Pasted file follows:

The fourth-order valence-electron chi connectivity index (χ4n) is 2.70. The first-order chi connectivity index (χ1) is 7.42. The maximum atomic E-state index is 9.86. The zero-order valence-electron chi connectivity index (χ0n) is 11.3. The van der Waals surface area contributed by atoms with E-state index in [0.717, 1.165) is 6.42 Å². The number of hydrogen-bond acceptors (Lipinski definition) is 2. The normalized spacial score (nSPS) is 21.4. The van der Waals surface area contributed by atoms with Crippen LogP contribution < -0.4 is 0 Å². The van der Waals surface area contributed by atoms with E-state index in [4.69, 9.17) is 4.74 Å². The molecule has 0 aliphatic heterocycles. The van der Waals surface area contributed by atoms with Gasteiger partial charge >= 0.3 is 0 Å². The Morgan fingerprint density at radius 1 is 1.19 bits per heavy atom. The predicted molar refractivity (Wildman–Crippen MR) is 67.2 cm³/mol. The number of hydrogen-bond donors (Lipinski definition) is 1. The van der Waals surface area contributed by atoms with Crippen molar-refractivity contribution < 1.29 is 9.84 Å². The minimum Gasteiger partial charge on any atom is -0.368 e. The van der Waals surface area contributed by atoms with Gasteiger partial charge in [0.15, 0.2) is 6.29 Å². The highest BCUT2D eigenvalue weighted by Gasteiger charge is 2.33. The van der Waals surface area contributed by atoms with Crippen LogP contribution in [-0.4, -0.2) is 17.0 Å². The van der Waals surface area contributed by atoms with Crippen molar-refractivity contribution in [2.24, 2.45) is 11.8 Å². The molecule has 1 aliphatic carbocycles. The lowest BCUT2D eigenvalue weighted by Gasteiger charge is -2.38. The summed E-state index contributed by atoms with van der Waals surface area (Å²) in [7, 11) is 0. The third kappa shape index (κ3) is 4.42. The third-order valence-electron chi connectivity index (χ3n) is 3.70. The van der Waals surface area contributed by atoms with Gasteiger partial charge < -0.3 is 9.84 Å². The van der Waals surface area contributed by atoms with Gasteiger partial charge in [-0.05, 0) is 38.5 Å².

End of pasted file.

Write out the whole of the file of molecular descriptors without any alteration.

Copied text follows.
The fourth-order valence-electron chi connectivity index (χ4n) is 2.70. The first-order chi connectivity index (χ1) is 7.42. The maximum atomic E-state index is 9.86. The zero-order valence-electron chi connectivity index (χ0n) is 11.3. The van der Waals surface area contributed by atoms with E-state index in [0.717, 1.165) is 6.42 Å². The number of hydrogen-bond acceptors (Lipinski definition) is 2. The normalized spacial score (nSPS) is 21.4. The van der Waals surface area contributed by atoms with Crippen LogP contribution < -0.4 is 0 Å². The van der Waals surface area contributed by atoms with E-state index in [4.69, 9.17) is 4.74 Å². The molecule has 0 aliphatic heterocycles. The van der Waals surface area contributed by atoms with Gasteiger partial charge >= 0.3 is 0 Å². The Morgan fingerprint density at radius 1 is 1.19 bits per heavy atom. The predicted molar refractivity (Wildman–Crippen MR) is 67.2 cm³/mol. The number of hydrogen-bond donors (Lipinski definition) is 1. The van der Waals surface area contributed by atoms with Crippen molar-refractivity contribution < 1.29 is 9.84 Å². The minimum Gasteiger partial charge on any atom is -0.368 e. The van der Waals surface area contributed by atoms with Gasteiger partial charge in [0.15, 0.2) is 6.29 Å². The highest BCUT2D eigenvalue weighted by Gasteiger charge is 2.33. The van der Waals surface area contributed by atoms with Crippen LogP contribution in [-0.4, -0.2) is 17.0 Å². The van der Waals surface area contributed by atoms with Crippen molar-refractivity contribution in [2.24, 2.45) is 11.8 Å². The molecule has 1 aliphatic carbocycles. The lowest BCUT2D eigenvalue weighted by Gasteiger charge is -2.38. The summed E-state index contributed by atoms with van der Waals surface area (Å²) in [7, 11) is 0. The third kappa shape index (κ3) is 4.42. The third-order valence-electron chi connectivity index (χ3n) is 3.70. The van der Waals surface area contributed by atoms with Gasteiger partial charge < -0.3 is 9.84 Å². The van der Waals surface area contributed by atoms with Gasteiger partial charge in [-0.05, 0) is 38.5 Å².